• adopting the unified text, and
  • any other matters on the Agenda of the Extraordinary Shareholders’ Meeting related to the share capital decrease. OK

The first bullet point “decreasing the Company’s share capital” is a gerund phrase. (A gerund is an –ing form that acts like a noun.) In the above corrected version I have made the second and third bullets into gerund phrases so they are parallel to the first. As gerund phrases behave like noun phrases, the fourth bullet (being a noun phrase) is OK.

It is also possible to make all the bullets noun phrases, as below. Note the addition of the to the second and third bullets, which was missing in the original version:

RIGHT
With reference to the Company’s planned share capital decrease, please find attached a power of attorney authorising us to represent the Company’s sole Shareholder at the Company’s Extraordinary Shareholders’ Meeting and vote for and on behalf of the Shareholder on matters related to:

  • the decrease of the Company’s share capital,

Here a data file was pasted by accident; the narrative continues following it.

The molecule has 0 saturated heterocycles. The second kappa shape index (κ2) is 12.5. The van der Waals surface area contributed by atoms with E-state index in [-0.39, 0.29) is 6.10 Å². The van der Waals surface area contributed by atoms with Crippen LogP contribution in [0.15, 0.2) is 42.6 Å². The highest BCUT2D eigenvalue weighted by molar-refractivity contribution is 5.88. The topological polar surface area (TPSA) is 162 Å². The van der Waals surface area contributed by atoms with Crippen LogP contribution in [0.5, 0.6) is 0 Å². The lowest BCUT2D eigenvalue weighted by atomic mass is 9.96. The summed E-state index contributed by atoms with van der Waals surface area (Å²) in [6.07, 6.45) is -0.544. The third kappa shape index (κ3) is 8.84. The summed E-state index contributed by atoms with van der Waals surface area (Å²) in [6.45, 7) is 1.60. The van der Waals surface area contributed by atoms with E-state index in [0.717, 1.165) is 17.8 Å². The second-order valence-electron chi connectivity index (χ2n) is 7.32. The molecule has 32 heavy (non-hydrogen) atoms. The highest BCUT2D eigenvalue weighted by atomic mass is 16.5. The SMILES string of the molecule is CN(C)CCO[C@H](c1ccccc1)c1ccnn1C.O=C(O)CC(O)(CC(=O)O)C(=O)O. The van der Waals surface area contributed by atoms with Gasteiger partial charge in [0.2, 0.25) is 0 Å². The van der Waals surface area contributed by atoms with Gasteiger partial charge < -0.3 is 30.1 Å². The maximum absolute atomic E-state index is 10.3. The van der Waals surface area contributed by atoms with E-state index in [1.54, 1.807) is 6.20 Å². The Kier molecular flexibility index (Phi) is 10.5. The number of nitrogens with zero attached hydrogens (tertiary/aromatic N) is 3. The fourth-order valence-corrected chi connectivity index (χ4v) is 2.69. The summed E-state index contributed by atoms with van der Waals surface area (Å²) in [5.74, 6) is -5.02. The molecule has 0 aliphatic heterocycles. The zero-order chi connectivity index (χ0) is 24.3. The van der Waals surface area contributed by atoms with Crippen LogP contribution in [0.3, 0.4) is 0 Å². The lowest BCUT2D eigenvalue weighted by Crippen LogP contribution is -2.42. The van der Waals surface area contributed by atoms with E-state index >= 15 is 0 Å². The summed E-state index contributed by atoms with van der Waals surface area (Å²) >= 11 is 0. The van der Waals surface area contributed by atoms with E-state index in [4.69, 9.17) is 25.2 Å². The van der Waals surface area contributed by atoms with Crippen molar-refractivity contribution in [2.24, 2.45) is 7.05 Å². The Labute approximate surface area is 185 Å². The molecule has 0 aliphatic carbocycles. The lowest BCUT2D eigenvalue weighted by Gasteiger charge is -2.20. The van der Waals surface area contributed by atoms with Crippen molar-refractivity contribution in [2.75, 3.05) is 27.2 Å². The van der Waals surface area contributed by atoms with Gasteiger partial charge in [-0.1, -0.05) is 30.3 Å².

• the amendment of its Articles of Association,
  • the adoption of the unified text, and
  • any other matters on the Agenda of the Extraordinary Shareholders’ Meeting related to the share capital decrease. OK

Another problem related to parallel structure involves the use of prepositions. Have a look at this example:

WRONG
Employees have the right to subscribe and benefit from a certain percentage of shares.

 RIGHT
Employees have the right to subscribe to and benefit from a certain percentage of shares.

Although you can benefit from something, you cannot subscribe from something. You subscribe to something.

Another example:

WRONG
The Agency intends to engage the Company to provide equipment, and the Company confirms that it is willing to and capable of providing the equipment.

Here, capable of providing is correct, but willing to providing is wrong.

RIGHT
The Agency intends to engage the Company to provide equipment, and the Company confirms that it is willing to provide the equipment and capable of doing so.

The Agency intends to engage the Company to provide equipment, and the Company confirms that it is willing and able to provide the equipment.

In the second correct version, willing to and able to both take the infinitive (provide), so only one preposition (to) is required.

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1 Response to What is parallel structure and why does it matter?

  1. xxxxlily says:

    It’s so great that I found your blog